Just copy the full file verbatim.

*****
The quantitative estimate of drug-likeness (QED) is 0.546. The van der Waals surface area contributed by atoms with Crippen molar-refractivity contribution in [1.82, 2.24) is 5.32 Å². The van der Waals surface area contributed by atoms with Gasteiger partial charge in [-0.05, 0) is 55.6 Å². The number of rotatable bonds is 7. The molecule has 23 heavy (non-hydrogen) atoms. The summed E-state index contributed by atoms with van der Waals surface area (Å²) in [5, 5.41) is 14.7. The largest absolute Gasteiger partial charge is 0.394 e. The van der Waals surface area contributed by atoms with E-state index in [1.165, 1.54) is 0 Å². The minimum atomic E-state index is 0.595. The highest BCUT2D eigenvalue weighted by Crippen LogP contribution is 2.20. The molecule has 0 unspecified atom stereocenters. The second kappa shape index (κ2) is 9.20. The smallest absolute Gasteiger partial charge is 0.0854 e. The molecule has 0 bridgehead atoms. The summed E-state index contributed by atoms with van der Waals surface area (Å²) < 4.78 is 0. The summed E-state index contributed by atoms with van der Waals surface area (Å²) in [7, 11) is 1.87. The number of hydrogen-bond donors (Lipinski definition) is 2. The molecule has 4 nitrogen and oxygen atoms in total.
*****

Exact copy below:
The quantitative estimate of drug-likeness (QED) is 0.546. The van der Waals surface area contributed by atoms with Crippen molar-refractivity contribution in [1.82, 2.24) is 5.32 Å². The van der Waals surface area contributed by atoms with Gasteiger partial charge in [-0.05, 0) is 55.6 Å². The number of rotatable bonds is 7. The molecule has 23 heavy (non-hydrogen) atoms. The summed E-state index contributed by atoms with van der Waals surface area (Å²) in [5, 5.41) is 14.7. The largest absolute Gasteiger partial charge is 0.394 e. The van der Waals surface area contributed by atoms with E-state index in [1.165, 1.54) is 0 Å². The minimum atomic E-state index is 0.595. The highest BCUT2D eigenvalue weighted by Crippen LogP contribution is 2.20. The molecule has 0 unspecified atom stereocenters. The second kappa shape index (κ2) is 9.20. The smallest absolute Gasteiger partial charge is 0.0854 e. The molecule has 0 bridgehead atoms. The summed E-state index contributed by atoms with van der Waals surface area (Å²) < 4.78 is 0. The summed E-state index contributed by atoms with van der Waals surface area (Å²) in [7, 11) is 1.87. The number of hydrogen-bond donors (Lipinski definition) is 2. The molecule has 4 nitrogen and oxygen atoms in total.